Posted: Sep 16, 2015
Target the right areas and you can find desirable homes at bargain-basement prices.
Live in a house where you have paid over the odds and the resentment will fester for years. Live in one which you have bought for a song and you will not stop smiling.
That may explain why so many people buying property overseas, are drawn to areas where house-prices are mind-bogglingly low. You want good value for money? Here is a selection of destinations, from Europe to Asia and Latin America, where you can pick up a property bargain.
Some of the lowest property prices in Latin America are to be found in Ecuador, a small country which has found its way on to more and more people’s radar. For around £30,000, you can pick up a decent one-bedroom apartment in a colonial city of charm and character, such as Cuenca. Living costs are also extremely low by European standards.
It is part of the European Union, but it doesn’t feel it when you hit the bars and restaurants – where prices are roughly half what they are in Western Europe. Property prices are also extremely competitive. You can get a one-bedroom apartment in an upmarket development in the popular ski resort of Bansko for about £50,000.
Fancy a Caribbean lifestyle at prices that feel like Clacton-on-Sea thirty years ago? Then you could well find it in the former British colony of Belize, where the expat community is growing exponentially. If you are happy to live a few miles inland, rather than on the coast, you could pick up a one-bedroom cottage for less than £50,000 – and spend the change on pina coladas.
It was Lech Walesa who put Gdansk on the map, and if people still associate the Polish port with its ship-building industry, it is also an extremely congenial place to live. There are some stunning properties in the city centre and family-friendly beaches on your doorstep. Property prices are competitive, to put it mildly – around £125,000 for a two-bedroom apartment in the city centre.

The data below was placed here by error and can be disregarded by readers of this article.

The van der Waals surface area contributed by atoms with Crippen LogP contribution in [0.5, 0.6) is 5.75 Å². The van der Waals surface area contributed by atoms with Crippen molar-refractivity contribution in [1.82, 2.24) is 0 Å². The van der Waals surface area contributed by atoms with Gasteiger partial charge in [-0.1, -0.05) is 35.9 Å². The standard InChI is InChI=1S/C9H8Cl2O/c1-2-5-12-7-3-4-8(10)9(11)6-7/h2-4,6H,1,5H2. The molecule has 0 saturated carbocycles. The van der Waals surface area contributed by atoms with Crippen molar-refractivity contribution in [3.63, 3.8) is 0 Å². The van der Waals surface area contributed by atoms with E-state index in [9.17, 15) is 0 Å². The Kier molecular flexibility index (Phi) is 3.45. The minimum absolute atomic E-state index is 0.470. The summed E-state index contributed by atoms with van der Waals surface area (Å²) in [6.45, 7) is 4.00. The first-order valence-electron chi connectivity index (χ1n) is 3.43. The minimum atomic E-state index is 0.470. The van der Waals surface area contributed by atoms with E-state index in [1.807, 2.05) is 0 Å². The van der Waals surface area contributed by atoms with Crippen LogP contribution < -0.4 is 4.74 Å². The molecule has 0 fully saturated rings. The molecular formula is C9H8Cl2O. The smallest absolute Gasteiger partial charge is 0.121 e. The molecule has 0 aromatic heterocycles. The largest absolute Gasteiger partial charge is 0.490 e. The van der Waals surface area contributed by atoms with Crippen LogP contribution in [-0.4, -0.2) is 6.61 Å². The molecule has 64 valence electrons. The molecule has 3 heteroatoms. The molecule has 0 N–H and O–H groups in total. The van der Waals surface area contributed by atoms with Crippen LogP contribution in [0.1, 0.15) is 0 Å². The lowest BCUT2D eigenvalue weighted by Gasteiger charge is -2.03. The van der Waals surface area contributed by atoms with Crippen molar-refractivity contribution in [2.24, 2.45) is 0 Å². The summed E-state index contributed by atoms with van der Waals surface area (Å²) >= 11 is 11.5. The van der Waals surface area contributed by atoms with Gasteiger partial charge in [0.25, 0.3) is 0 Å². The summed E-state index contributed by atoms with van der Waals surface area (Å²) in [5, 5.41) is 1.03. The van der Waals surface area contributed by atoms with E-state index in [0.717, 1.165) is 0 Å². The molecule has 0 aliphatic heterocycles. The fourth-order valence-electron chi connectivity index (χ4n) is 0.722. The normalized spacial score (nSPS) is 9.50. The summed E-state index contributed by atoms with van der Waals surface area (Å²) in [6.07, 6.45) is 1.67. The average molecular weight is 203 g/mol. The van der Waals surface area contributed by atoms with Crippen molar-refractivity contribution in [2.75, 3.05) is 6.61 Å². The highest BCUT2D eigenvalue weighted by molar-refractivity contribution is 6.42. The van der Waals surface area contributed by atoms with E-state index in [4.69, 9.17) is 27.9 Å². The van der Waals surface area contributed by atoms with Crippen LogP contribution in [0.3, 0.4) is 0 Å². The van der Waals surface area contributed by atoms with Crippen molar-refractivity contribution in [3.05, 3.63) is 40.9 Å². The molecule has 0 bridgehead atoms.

You can live very comfortably for not much more than £500 a month in the Philippines, according to one recent study – which may explain the islands’ growing popularity with expats. In some of the remoter areas, such as the island province of Palawan, you can buy two-bedroom properties near a beach, for well under £100,000.
For an island steeped in history, with a Mediterranean climate, Malta has managed to escape the soaring property prices of more fashionable destinations in the region. You can purchase two-bedroom apartments with sea views in sought-after areas such as St Paul’s Bay, for around £150,000. The island has long been a favourite with Brits, and that seems sure to continue.
Particularly favourable exchange rates in the past couple of years have seen a steady flow of Brits make a bee-line for the southern Turkish coast. They can pick-up attractive villas in reasonable locations for about £200,000, then savour the many charms of a country where the cost of living is still well under half that in Britain.
Sicily is such a big, varied island that it almost feels like a country in its own right. And, in terms of value for money, it is ideally suited to people who love Italy and all things Italian, but are daunted by property prices in the main tourist areas. Shop around in Sicily’s rugged interior and you should have no problem picking up a picturesque tumbledown farmhouse, for around £100,000.
The Auvergne, France